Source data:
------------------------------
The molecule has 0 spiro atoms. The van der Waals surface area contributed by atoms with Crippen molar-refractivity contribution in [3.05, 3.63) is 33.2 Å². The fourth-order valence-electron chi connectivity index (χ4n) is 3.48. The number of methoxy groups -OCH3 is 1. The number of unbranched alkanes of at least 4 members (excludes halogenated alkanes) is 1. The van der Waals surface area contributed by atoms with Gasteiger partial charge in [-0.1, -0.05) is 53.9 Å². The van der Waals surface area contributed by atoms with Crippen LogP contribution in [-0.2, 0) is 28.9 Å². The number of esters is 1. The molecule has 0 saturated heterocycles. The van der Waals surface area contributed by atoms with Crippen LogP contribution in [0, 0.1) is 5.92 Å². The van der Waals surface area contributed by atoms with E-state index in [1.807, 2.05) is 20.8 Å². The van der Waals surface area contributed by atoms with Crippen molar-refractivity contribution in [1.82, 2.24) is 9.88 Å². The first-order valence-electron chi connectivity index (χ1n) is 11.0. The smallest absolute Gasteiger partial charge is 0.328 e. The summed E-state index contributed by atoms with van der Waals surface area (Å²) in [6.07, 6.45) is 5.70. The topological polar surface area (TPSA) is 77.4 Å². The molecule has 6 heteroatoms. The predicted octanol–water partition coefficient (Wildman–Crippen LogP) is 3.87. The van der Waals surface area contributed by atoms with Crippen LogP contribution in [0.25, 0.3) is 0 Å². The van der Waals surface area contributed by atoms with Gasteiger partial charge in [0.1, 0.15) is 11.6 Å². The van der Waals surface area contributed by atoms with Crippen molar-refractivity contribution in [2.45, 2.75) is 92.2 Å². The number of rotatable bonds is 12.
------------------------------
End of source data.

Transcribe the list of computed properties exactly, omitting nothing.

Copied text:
The molecule has 0 spiro atoms. The van der Waals surface area contributed by atoms with Crippen molar-refractivity contribution in [3.05, 3.63) is 33.2 Å². The fourth-order valence-electron chi connectivity index (χ4n) is 3.48. The number of methoxy groups -OCH3 is 1. The number of unbranched alkanes of at least 4 members (excludes halogenated alkanes) is 1. The van der Waals surface area contributed by atoms with Gasteiger partial charge in [-0.1, -0.05) is 53.9 Å². The van der Waals surface area contributed by atoms with Crippen LogP contribution in [-0.2, 0) is 28.9 Å². The number of esters is 1. The molecule has 0 saturated heterocycles. The van der Waals surface area contributed by atoms with Crippen LogP contribution in [0, 0.1) is 5.92 Å². The van der Waals surface area contributed by atoms with E-state index in [1.807, 2.05) is 20.8 Å². The van der Waals surface area contributed by atoms with Crippen molar-refractivity contribution in [1.82, 2.24) is 9.88 Å². The first-order valence-electron chi connectivity index (χ1n) is 11.0. The smallest absolute Gasteiger partial charge is 0.328 e. The summed E-state index contributed by atoms with van der Waals surface area (Å²) in [6.07, 6.45) is 5.70. The topological polar surface area (TPSA) is 77.4 Å². The molecule has 6 heteroatoms. The predicted octanol–water partition coefficient (Wildman–Crippen LogP) is 3.87. The van der Waals surface area contributed by atoms with Crippen LogP contribution in [0.25, 0.3) is 0 Å². The van der Waals surface area contributed by atoms with Gasteiger partial charge in [0.1, 0.15) is 11.6 Å². The van der Waals surface area contributed by atoms with Crippen molar-refractivity contribution in [2.45, 2.75) is 92.2 Å². The number of rotatable bonds is 12.